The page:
THE last year has been a traumatic one in which much has changed, but it’s also provided us with some useful financial lessons. Kerry Chaloner, financial planning consultant, at Armstrong Watson LLP, reports

Relying on a state safety net is dangerous

The pandemic saw the number of Universal Credit claimants more than double to 5.8 million in the year to November 2020. The lowly level of benefits – even after a £1,000 temporary uplift – was a shock for many of those new claimants, including people who fell between the gaps in the job support schemes. Martin Lewis, founder of, recommends setting up an emergency fund to the value of “at least six months’ worth of bills”.

Update your will

The first lockdown highlighted the importance of having an up-to-date will (or, in some cases, any will) just as it became difficult to arrange one. Without a will, statutory rules dictate how your assets are distributed, meaning they may not go to those you want it to benefit.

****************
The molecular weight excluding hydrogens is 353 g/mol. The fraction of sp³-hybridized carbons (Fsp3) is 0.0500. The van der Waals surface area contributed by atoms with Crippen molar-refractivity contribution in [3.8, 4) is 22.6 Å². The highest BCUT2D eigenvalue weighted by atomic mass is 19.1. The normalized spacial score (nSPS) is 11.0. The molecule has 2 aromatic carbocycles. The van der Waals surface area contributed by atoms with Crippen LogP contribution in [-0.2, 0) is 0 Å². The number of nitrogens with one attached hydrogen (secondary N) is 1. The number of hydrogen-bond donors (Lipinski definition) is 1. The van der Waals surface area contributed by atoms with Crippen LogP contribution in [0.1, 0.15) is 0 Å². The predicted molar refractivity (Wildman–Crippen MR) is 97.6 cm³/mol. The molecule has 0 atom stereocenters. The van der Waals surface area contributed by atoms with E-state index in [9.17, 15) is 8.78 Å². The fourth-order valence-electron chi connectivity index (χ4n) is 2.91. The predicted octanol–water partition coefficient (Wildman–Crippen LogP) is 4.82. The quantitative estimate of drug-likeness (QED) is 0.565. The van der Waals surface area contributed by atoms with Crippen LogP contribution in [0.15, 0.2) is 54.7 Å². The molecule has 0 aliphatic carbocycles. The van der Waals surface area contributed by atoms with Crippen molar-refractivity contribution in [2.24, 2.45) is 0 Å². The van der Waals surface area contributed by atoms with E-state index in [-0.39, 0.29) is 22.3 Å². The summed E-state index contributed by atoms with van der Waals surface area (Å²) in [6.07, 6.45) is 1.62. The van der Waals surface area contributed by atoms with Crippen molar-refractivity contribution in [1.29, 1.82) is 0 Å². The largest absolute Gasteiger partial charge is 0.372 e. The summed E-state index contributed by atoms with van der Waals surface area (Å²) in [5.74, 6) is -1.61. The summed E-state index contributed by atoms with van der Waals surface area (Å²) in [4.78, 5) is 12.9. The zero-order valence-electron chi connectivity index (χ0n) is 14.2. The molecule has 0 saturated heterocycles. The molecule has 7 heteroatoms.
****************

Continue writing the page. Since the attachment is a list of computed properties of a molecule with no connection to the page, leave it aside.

Kerry Chaloner

Kerry Chaloner

Keep adequate cash reserves but be aware

With near zero interest rates, cash on deposit earns next to nothing, although cash itself is not risk-free. The capital value may be secure but the impact of inflation reduces the purchasing power of each pound. Investing in savings accounts and Cash ISA’s may lead to long-term financial disappointment as savings rates tend to be lower than inflation, meaning prices rise faster than the value of your savings.

Stay Calm – Time in, not Timing

The UK’s FTSE 100 hit its low for 2020 on March 23, the day the first lockdown was announced. It was a dark time, but any investor who got nervous at that point, when the FTSE 100 was below 5,000, would have chosen the worst time to pull out. By the end of 2020, the index was 29.4 per cent above its March low.

Timing the stock market is extremely difficult, the best policy is usually to stay fully invested over the long-term according to your objectives and time horizon. Our Guide To Investing – at – outlines that missing just the ten best days over the last five years would have cut your annual return substantially.

For support and advice to help you build sound financial plans for the future, contact Kerry on 07917-035691 or email